The proverbial wisdom is that if you fall off the horse, you get back on. But this seems to blame the horse (you can’t let it get the better of you). My experience with getting slapped in the face, gut-punched, and shot down is that the horse has gotten hurt, too. You can’t break yourself without the thing you’ve fallen off—life—being affronted as well. Maybe it’s the butterfly effect, the ripple of a stone in the river.
But it’s true. You can’t give in, no matter how large the hole you’ve fallen into. I wrote about this in a poem called “Second Year,” which my friend Keila had told me is worse than the first year, after her son was killed at 16 in a wreck.
dreams thrust up their skinny arms
and fingers catch the light
before they sink into marshy sag.
There is no desire.
It doesn’t want to eat the rest,
it just does.
In another poem, “Architecture of Loss,” I tried to describe the way that heaviness becomes who you are. In the last section of the poem, I imagine that weight as a spot in the palm of your hand. Even when you want to share it, to get close to someone, you are unable, defined by that weight, which is just too much for the other person to handle. So you end up alone.
Matter condensed and carried just inside.
If I pull it out and show you, it will sit in the center
of my palm for a moment and then pull my hand
to the ground. You will kneel down as well, curious,
and then the earth will tremble and you will notice
that a crater has formed around us,
my palm and the thing I wanted to show you
there at the center, attached by an arm, a body.
You will scramble away, pulling yourself
branch by branch toward the crest, and wave
over your shoulder—I don’t blame you
for your swift departure.
To prevent myself from devouring myself, I went to two, maybe more, yoga classes. But, I wasn’t ready. Every time the teacher suggested I focus on my breath, I cried. I loathed the body that was moving around on the mat. I decided to try meditation instead, and went to a group meditation at our local UU church. There, the meditation leader Frank introduced us to the Buddhist teacher Sharon Salzberg. I found her easily enough on youtube, got a couple of her books, and discovered I could do this in my own room in my own house, the way I could not with a group of people, no matter how lovely, in a yoga class.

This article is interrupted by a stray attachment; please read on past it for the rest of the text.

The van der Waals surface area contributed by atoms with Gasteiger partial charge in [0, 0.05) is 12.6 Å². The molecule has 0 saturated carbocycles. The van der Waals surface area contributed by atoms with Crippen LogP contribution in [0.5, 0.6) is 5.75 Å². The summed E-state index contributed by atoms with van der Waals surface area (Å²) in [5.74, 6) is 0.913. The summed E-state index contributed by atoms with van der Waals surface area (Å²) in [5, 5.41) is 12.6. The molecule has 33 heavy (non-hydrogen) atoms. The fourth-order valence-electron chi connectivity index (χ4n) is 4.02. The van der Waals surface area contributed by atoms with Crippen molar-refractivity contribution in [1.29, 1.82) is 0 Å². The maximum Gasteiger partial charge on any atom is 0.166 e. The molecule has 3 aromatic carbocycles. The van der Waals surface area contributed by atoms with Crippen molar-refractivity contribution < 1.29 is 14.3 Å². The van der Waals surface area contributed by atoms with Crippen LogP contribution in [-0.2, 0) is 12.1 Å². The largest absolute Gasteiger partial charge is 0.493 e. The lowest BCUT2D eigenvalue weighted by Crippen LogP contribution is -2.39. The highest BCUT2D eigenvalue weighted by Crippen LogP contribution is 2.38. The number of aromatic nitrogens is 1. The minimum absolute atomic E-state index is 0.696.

What was especially helpful was Salzberg’s book and youtube on lovingkindness. Because I was so consumed by my own thoughts and feelings, it was important to get out of myself. The meditation involves repeating May I be safe, may I be healthy, may I live with ease, may I be happy. Then you imagine a benefactor, someone who did you a kindness, and you repeat, saying, May you be safe, may you be healthy, may you live with ease, may you be happy. Then you think of someone you have less positive associations with and repeat. Eventually you work your way to someone who deeply troubles you. If that’s too difficult, you can place that person with someone else, and now the singular “you” becomes the plural “you” or even “we.” This movement outward, from self to all sentient beings, is at the heart of Buddhist lovingkindness meditation (as I understand it).
I have for about five years had an active yoga practice and am deeply appreciative of 4Yoga (and before that Harmony Yoga) for what they offer our community. I guess what I’m saying is, yoga helps you get back on the horse, and it does it in such a way that the horse herself is better, too.
We meet upstairs where that window is, and here’s the studio, overlooking Fountain Square. Photo credit: Heather Kessler. (The square is mine.)